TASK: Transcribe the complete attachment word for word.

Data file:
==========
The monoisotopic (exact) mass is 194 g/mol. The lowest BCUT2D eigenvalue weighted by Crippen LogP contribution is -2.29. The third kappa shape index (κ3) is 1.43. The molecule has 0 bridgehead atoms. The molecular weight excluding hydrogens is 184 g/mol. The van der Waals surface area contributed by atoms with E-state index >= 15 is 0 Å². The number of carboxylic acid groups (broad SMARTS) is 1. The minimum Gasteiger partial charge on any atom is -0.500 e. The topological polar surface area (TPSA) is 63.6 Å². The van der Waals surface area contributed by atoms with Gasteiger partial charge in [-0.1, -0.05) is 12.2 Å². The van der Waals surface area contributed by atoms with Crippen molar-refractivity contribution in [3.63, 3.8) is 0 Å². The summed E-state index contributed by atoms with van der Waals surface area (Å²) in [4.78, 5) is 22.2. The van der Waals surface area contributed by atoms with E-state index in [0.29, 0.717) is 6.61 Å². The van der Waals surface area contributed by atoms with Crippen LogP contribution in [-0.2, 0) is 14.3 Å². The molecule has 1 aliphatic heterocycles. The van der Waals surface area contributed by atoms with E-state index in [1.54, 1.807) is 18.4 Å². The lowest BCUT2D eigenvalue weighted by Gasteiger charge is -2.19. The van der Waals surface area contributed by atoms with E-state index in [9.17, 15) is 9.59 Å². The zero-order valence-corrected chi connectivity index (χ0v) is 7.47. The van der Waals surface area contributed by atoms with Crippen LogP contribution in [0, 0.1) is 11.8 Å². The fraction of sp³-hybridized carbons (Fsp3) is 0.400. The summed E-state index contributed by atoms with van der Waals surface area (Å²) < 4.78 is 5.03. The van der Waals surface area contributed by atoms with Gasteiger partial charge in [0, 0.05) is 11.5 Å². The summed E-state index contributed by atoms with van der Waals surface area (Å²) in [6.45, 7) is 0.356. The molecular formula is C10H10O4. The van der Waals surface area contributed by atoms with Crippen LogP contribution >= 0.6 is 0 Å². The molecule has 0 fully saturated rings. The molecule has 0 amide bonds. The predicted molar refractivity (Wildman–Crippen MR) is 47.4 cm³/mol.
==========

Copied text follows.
The monoisotopic (exact) mass is 194 g/mol. The lowest BCUT2D eigenvalue weighted by Crippen LogP contribution is -2.29. The third kappa shape index (κ3) is 1.43. The molecule has 0 bridgehead atoms. The molecular weight excluding hydrogens is 184 g/mol. The van der Waals surface area contributed by atoms with E-state index >= 15 is 0 Å². The number of carboxylic acid groups (broad SMARTS) is 1. The minimum Gasteiger partial charge on any atom is -0.500 e. The topological polar surface area (TPSA) is 63.6 Å². The van der Waals surface area contributed by atoms with Gasteiger partial charge in [-0.1, -0.05) is 12.2 Å². The van der Waals surface area contributed by atoms with Crippen molar-refractivity contribution in [3.63, 3.8) is 0 Å². The summed E-state index contributed by atoms with van der Waals surface area (Å²) in [4.78, 5) is 22.2. The van der Waals surface area contributed by atoms with E-state index in [0.29, 0.717) is 6.61 Å². The van der Waals surface area contributed by atoms with Crippen LogP contribution in [-0.2, 0) is 14.3 Å². The molecule has 1 aliphatic heterocycles. The van der Waals surface area contributed by atoms with E-state index in [1.54, 1.807) is 18.4 Å². The lowest BCUT2D eigenvalue weighted by Gasteiger charge is -2.19. The van der Waals surface area contributed by atoms with E-state index in [9.17, 15) is 9.59 Å². The zero-order valence-corrected chi connectivity index (χ0v) is 7.47. The van der Waals surface area contributed by atoms with Crippen LogP contribution in [0, 0.1) is 11.8 Å². The fraction of sp³-hybridized carbons (Fsp3) is 0.400. The summed E-state index contributed by atoms with van der Waals surface area (Å²) < 4.78 is 5.03. The van der Waals surface area contributed by atoms with Gasteiger partial charge in [0, 0.05) is 11.5 Å². The summed E-state index contributed by atoms with van der Waals surface area (Å²) in [6.45, 7) is 0.356. The molecular formula is C10H10O4. The van der Waals surface area contributed by atoms with Crippen LogP contribution >= 0.6 is 0 Å². The molecule has 0 fully saturated rings. The molecule has 0 amide bonds. The predicted molar refractivity (Wildman–Crippen MR) is 47.4 cm³/mol.